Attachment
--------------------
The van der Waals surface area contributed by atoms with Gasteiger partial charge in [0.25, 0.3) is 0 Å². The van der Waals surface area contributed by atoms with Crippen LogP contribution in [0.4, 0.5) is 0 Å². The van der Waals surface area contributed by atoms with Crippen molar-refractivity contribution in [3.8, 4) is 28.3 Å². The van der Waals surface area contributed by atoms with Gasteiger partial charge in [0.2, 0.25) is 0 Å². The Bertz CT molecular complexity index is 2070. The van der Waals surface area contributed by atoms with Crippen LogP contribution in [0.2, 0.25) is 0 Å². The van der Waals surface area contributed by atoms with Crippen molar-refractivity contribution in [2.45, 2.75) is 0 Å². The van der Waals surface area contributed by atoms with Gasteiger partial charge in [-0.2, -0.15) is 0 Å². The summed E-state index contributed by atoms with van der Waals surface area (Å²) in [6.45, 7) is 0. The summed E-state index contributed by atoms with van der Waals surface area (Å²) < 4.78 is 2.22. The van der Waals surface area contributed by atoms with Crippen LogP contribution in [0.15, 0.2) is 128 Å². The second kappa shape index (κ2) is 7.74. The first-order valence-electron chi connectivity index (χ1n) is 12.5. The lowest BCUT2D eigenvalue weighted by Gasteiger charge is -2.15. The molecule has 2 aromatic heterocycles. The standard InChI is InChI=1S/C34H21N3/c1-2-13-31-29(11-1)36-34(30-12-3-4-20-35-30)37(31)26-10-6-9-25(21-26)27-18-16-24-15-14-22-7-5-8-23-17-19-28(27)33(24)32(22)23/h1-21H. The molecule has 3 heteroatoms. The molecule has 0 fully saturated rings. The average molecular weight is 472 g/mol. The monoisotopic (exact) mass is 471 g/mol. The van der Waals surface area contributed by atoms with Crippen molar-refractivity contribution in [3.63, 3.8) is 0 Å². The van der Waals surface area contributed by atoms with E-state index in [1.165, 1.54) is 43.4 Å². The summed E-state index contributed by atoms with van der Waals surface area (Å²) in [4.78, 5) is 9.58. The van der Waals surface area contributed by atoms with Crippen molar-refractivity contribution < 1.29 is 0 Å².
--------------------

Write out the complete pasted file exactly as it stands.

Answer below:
The van der Waals surface area contributed by atoms with Gasteiger partial charge in [0.25, 0.3) is 0 Å². The van der Waals surface area contributed by atoms with Crippen LogP contribution in [0.4, 0.5) is 0 Å². The van der Waals surface area contributed by atoms with Crippen molar-refractivity contribution in [3.8, 4) is 28.3 Å². The van der Waals surface area contributed by atoms with Gasteiger partial charge in [0.2, 0.25) is 0 Å². The Bertz CT molecular complexity index is 2070. The van der Waals surface area contributed by atoms with Crippen LogP contribution in [0.2, 0.25) is 0 Å². The van der Waals surface area contributed by atoms with Crippen molar-refractivity contribution in [2.45, 2.75) is 0 Å². The van der Waals surface area contributed by atoms with Gasteiger partial charge in [-0.2, -0.15) is 0 Å². The summed E-state index contributed by atoms with van der Waals surface area (Å²) in [6.45, 7) is 0. The summed E-state index contributed by atoms with van der Waals surface area (Å²) < 4.78 is 2.22. The van der Waals surface area contributed by atoms with Crippen LogP contribution in [0.15, 0.2) is 128 Å². The second kappa shape index (κ2) is 7.74. The first-order valence-electron chi connectivity index (χ1n) is 12.5. The lowest BCUT2D eigenvalue weighted by Gasteiger charge is -2.15. The molecule has 2 aromatic heterocycles. The standard InChI is InChI=1S/C34H21N3/c1-2-13-31-29(11-1)36-34(30-12-3-4-20-35-30)37(31)26-10-6-9-25(21-26)27-18-16-24-15-14-22-7-5-8-23-17-19-28(27)33(24)32(22)23/h1-21H. The molecule has 3 heteroatoms. The molecule has 0 fully saturated rings. The average molecular weight is 472 g/mol. The monoisotopic (exact) mass is 471 g/mol. The van der Waals surface area contributed by atoms with Crippen molar-refractivity contribution in [3.63, 3.8) is 0 Å². The van der Waals surface area contributed by atoms with E-state index in [1.165, 1.54) is 43.4 Å². The summed E-state index contributed by atoms with van der Waals surface area (Å²) in [4.78, 5) is 9.58. The van der Waals surface area contributed by atoms with Crippen molar-refractivity contribution < 1.29 is 0 Å².